Salt can become tasteless when contaminated by other minerals. As salt, our challenge is to not become contaminated – to not allow our basic, fundamental goodness to be corrupted; to not sit in silence when we should be speaking out; to not idly stand by when we should be taking action or advocating; to not be disqualified from service because we have lost our zest.

If we lose our saltiness, we lose our value and usefulness. We lose our effectiveness as a positive influence in the world.

Salt is a necessity of life and I think most of us would agree that food tastes better with a little salt. It doesn’t take much. In fact, recipes often call for a pinch of salt.

A pinch of salt can make a big difference in taste, just like a pinch of our salt can do much to reduce bitterness, chaos, and darkness and bring peace to the world.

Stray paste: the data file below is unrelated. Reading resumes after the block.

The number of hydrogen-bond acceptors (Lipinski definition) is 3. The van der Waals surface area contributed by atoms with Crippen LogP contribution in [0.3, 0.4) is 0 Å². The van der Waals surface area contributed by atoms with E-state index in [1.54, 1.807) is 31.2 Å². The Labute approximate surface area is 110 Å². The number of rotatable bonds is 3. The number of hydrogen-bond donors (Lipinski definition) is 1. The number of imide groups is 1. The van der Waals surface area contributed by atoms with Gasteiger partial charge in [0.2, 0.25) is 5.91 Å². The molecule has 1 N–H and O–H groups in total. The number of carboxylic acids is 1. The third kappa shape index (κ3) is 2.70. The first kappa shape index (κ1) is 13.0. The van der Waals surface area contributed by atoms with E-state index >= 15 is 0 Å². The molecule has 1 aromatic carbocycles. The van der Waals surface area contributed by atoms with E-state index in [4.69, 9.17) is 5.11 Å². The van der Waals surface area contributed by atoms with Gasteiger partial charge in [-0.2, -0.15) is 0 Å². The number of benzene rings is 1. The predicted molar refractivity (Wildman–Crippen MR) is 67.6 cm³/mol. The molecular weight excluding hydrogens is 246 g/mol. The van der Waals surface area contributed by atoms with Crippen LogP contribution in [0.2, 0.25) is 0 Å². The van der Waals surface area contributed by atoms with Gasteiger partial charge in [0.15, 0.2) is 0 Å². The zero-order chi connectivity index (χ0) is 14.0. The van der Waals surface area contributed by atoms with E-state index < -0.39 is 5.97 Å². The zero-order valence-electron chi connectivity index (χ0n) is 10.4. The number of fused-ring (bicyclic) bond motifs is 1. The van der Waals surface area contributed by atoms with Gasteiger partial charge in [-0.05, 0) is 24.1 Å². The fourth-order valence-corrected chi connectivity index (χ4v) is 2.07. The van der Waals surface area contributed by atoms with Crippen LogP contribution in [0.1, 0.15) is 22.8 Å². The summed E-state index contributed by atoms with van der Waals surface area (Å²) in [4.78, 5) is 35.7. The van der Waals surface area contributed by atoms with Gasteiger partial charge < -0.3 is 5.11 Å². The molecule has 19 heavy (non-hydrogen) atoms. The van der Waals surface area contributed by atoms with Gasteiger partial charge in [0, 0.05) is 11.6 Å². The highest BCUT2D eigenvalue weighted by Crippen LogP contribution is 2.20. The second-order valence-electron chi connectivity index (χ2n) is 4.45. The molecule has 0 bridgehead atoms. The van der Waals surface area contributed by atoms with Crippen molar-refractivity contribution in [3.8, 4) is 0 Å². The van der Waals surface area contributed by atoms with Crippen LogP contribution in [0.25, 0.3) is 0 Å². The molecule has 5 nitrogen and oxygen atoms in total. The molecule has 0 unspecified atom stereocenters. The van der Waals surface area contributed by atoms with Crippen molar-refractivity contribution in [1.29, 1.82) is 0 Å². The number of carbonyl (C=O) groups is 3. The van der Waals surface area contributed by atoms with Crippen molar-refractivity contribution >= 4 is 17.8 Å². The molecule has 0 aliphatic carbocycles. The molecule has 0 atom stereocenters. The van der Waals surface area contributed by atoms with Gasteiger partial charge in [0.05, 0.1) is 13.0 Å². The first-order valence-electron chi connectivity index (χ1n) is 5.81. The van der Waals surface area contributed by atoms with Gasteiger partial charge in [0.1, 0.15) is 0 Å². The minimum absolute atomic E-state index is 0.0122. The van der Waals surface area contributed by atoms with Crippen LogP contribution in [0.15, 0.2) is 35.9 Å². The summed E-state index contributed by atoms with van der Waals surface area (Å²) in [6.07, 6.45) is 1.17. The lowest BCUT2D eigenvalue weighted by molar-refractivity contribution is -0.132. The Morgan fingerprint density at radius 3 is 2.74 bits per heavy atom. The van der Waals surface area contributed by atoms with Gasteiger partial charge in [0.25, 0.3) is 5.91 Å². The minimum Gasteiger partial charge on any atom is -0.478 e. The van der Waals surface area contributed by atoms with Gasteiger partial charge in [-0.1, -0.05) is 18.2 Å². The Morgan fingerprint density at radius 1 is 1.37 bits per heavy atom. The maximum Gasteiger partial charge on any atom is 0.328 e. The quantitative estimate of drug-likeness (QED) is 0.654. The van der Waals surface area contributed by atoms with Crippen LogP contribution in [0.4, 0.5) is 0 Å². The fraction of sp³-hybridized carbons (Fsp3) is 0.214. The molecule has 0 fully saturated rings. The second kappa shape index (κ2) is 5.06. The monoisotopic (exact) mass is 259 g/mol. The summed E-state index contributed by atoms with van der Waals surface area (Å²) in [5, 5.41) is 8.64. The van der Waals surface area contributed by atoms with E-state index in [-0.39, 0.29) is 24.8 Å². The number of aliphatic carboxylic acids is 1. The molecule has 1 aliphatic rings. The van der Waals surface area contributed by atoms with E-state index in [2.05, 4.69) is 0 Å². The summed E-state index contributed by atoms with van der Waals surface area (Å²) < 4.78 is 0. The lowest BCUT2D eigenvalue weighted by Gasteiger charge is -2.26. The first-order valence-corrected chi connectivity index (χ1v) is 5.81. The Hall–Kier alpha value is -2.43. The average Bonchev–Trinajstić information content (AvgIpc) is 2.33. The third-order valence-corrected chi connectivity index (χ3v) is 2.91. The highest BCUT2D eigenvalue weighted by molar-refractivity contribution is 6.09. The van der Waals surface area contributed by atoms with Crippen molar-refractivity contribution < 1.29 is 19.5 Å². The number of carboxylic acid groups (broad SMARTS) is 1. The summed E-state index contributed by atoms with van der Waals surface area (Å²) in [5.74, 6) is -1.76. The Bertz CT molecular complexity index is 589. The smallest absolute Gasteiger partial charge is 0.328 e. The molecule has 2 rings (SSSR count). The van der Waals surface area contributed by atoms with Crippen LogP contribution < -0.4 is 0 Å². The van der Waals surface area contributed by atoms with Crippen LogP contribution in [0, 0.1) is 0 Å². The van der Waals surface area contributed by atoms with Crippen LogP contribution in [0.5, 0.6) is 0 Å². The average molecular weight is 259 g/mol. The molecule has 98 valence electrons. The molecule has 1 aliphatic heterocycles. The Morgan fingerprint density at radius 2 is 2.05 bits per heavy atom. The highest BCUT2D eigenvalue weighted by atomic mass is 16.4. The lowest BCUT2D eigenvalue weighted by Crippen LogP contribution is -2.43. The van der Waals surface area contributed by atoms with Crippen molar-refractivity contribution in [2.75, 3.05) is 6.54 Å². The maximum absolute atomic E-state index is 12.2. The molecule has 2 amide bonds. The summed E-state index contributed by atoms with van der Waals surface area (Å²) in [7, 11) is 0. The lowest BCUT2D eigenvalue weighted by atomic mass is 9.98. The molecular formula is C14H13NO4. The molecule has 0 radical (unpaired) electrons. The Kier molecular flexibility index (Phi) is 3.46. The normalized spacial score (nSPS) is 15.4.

The way we live, the things we say, the attitudes we entertain, the lifestyle we adopt produce positive or negative results. Our goal is to be a positive influence – valuable salt – in our own little corner of the world.

“Let me tell you why you are here. You’re here to be salt-seasoning that brings out the God-flavors of this earth. If you lose your saltiness, how will people taste godliness? You’ve lost your usefulness and will end up in the garbage.” (Matthew 5:13, The Message)

Posted in Associate Blog, News

As We Await in Joyful Hope…

Pat Dual
Blog by Sr. Pat Dual, OP

The season of Advent begins a new year for the Church.  During Advent, the world accelerates into the busyness and commercialism that attempts to define Christmas. In contrast, for the next few weeks, Christians are called to wait in hopeful anticipation for the coming of Emmanuel—“God with us.”  During Advent, the themes of hope, peace and rejoicing ring throughout the Scripture readings for this special season.